Rays take 2-1 lead in ALCS
BOSTON — Matt Garza was certainly dominant Monday, his six-inning, one-run, six-hit effort “the main reason why we won that game,” Tampa Bay Manager Joe Maddon said after a 9-1 American League Championship Series victory over the Boston Red Sox.
But the most indelible images from the Rays’ Game 3 mauling in Fenway Park, which gave them a 2-1 lead in the best-of-seven series, were three-run bombs from a pair of players who overcame their share of adversity this season, some self-inflicted, some beyond their control.
B.J. Upton, who was benched twice in the same week in August for not hustling out ground balls, crushed a three-run home run off previously impenetrable left-hander Jon Lester to highlight a four-run third inning, giving the center fielder five playoff home runs after hitting only nine in the regular season.
And right fielder Rocco Baldelli, the Woonsocket, R.I., native whose career was sidetracked by four years of major injuries, and who was diagnosed in 2007 with a rare and debilitating muscle disorder, added a three-run shot in the eighth that sent the Fenway not-so-faithful scurrying for the exits.
“He’s another example of what this team is all about,” Tampa Bay reliever J.P. Howell said of Baldelli. “You look at him, and you can’t take anything for granted. He didn’t, and we don’t.”
Baldelli, 27, missed all of 2005 and about half of 2006 because of torn ligaments in his knee and elbow, and he played only 35 games last season because of a hamstring injury.
He was limited to 28 games this season, which was spent recovering from a mitochondrial disorder, which slows muscle recovery and caused so much fatigue that Baldelli “had trouble even hitting in batting practice and going out there to jog and play catch.”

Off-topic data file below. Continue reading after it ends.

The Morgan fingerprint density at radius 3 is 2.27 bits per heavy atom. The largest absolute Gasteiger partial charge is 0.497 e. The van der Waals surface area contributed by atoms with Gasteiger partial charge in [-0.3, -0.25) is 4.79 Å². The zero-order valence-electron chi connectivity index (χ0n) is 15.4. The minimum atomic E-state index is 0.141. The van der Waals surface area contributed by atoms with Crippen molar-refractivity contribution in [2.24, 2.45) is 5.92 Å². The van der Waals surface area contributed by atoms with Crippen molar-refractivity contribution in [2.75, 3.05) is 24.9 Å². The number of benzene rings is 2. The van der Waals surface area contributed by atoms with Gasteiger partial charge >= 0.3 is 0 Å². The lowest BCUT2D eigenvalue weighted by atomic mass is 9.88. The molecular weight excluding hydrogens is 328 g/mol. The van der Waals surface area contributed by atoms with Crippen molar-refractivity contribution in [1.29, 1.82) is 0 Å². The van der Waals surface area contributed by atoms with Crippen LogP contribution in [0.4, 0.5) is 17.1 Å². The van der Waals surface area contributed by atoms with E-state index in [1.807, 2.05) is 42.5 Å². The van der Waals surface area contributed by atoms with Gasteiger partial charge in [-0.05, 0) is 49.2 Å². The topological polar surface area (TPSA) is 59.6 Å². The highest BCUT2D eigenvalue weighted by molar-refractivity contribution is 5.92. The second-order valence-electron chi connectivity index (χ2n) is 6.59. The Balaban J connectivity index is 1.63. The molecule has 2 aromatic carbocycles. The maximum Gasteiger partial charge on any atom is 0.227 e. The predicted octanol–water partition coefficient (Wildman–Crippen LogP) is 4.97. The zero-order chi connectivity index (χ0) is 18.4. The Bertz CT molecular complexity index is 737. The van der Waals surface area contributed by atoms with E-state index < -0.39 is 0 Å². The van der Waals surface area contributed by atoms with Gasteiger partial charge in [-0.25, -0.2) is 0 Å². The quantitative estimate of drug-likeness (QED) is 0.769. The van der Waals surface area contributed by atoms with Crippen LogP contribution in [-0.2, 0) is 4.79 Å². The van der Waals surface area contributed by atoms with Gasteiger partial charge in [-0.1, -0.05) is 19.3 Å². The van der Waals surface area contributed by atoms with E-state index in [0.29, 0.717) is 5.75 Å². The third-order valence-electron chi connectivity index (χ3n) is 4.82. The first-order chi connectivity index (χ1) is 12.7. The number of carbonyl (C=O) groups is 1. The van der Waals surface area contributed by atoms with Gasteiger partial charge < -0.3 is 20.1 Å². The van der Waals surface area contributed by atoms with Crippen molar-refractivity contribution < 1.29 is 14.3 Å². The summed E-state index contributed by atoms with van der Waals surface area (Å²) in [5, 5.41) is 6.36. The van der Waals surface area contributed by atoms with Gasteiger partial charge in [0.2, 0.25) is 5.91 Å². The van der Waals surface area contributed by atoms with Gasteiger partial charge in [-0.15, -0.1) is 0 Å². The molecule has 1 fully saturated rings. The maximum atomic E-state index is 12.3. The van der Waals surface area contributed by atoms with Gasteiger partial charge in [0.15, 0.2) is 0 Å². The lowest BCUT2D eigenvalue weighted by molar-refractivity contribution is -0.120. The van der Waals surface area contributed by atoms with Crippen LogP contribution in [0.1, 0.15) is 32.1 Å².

All of which has made Baldelli’s return all the more compelling.
“To be able to do this in front of all of my friends and family here was real special,” said Baldelli, a first-round pick of Tampa Bay in 2000. “You know, everything I’ve done this year is pretty special, coming from the condition I was in during spring training. … It’s like getting an unexpected gift.”
Upton’s physical gifts seem endless — the 24-year-old is blessed with a strong and lean, 6-foot-3, 185-pound frame, great speed, a great arm and good power, “and he’s got a chance to get better, which is kind of scary,” Boston Manager Terry Francona said.
But his tendency to slip into pro-glide mode has drawn criticism and it got him into trouble with his manager in August.
“Basically, you have to do the parental thing on occasion,” Maddon said. “B.J. is a wonderful young man. He’s very high end in a positive way. That was just a point that needed to be driven home at the moment for him and for the whole organization.”
Upton, to his credit, “never made an excuse, never cried about it,” Maddon said, and Monday, it was Upton who drove a few points — three of them, actually — home.
With a 1-0 lead and Jason Bartlett (single) and Akinori Iwamura (double) aboard in the third, Upton drove a three-run home run far over the Green Monster in left field for a 4-0 lead. Evan Longoria capped the rally with a solo shot that made it 5-0.
“Perfect swings,” the soft-spoken Upton said, when asked to explain his playoff power surge. “That’s what’s going on right now.”
It must be contagious. Baldelli’s eighth-inning shot followed singles by Carl Crawford and Willy Aybar, and Carlos Pena added a solo blast off Paul Byrd in the ninth, giving the Rays 13 hits.
“You’ve got to take advantage of his mistakes — if you don’t, he’ll bury you,” Upton said of Lester, who hadn’t allowed an earned run in his first 16 playoff innings this October.
“His cutter is really good, a put-away pitch. He keeps it down and in, and a lot of people swing at it. We didn’t bite at it today.”
After losing Game 1, the Rays have now won two straight, giving them considerable momentum heading into Game 4 tonight.
“To beat them in Fenway is huge,” Upton said. “Hopefully it will create a snowball effect from here.”